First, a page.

Normal human cells in vitro exhibit a stringent limitation of division capacity in contrast to tumor-derived and virus-, carcinogen- or irradiation- transformed cells that can divide indefinitely (immortal). We do not yet understand the mechanisms that limit the division potential of normal human cells or the changes occurring to yield immortal cells. However, from cell hybrid studies we have found that the immortal phenotype results from recessive changes in normal cell growth control. We have exploited this fact to separate twenty-eight different immortal cell lines into four complementation groups for indefinite division, indicating that there are at least four paths to immortality. A fortuitous result of this study was the assignment of seven of eight immortal SV40 transformed cell lines of different origin to the same complementation group. This indicated that SV40 immortalizes different human cells via the same mechanisms. Since many studies had indicated that the presence and expression of the SV40 genome was not sufficient to maintain immortalization in human cells, we questioned whether any viral genes were required to maintain the immortal state. We have found that loss of active T antigen (T ag) results in loss of proliferation, indicating that some function(s) of T ag is required. In this proposal we plan to identify this function(s) of T ag by the use of mutants of T ag and genes that share sequence and functional homology with T ag. Existing data indicates that immortalization of human cells by SV40 also involves an event that occurs at very low frequencies (<1 in 10-7) when the cells enter a stage called crisis. To remain consistent with our observation that immortality is recessive, we hypothesize that this event involves inactivation of a cellular gene that suppresses cell growth, either directly or by suppressing other genes. We propose to identify this gene by two approaches: retroviral insertional mutagenesis, restriction fragment length polymorphism (RFLP) analysis of matched pairs of normal and immortal SV40 transformed cell. Results from these studies should greatly increase our understanding of the genes involved in growth regulation as well as the mechanisms by which DNA tumor viruses such as SV40 affect these genes.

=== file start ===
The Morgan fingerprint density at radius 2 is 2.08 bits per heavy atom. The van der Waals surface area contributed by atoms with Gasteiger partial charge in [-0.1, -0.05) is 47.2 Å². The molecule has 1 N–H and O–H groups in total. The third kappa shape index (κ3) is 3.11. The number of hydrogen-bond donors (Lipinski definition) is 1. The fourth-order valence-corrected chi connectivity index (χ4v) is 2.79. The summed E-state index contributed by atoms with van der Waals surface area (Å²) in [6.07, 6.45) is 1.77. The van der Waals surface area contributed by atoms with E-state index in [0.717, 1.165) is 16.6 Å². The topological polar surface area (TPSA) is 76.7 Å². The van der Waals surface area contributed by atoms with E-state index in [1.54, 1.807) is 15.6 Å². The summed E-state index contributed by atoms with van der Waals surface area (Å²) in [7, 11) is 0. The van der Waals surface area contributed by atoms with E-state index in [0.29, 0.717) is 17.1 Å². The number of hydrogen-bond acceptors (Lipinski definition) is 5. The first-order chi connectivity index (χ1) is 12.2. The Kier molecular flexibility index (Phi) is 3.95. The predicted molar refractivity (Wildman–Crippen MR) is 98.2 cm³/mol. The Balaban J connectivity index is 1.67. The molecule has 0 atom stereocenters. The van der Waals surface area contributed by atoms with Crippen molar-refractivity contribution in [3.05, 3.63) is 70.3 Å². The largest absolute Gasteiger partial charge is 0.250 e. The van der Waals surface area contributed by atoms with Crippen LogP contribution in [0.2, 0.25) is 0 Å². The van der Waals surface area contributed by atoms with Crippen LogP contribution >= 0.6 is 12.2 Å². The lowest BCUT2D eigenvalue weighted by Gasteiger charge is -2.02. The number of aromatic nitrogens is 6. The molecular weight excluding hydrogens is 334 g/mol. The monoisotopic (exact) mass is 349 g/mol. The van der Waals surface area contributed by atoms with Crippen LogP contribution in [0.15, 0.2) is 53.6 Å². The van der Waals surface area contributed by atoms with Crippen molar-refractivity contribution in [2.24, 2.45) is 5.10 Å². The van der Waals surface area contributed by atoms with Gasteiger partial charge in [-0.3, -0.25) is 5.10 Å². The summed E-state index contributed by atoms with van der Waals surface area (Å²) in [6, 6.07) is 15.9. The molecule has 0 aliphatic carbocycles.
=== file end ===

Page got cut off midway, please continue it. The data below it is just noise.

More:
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Baylor College of Medicine
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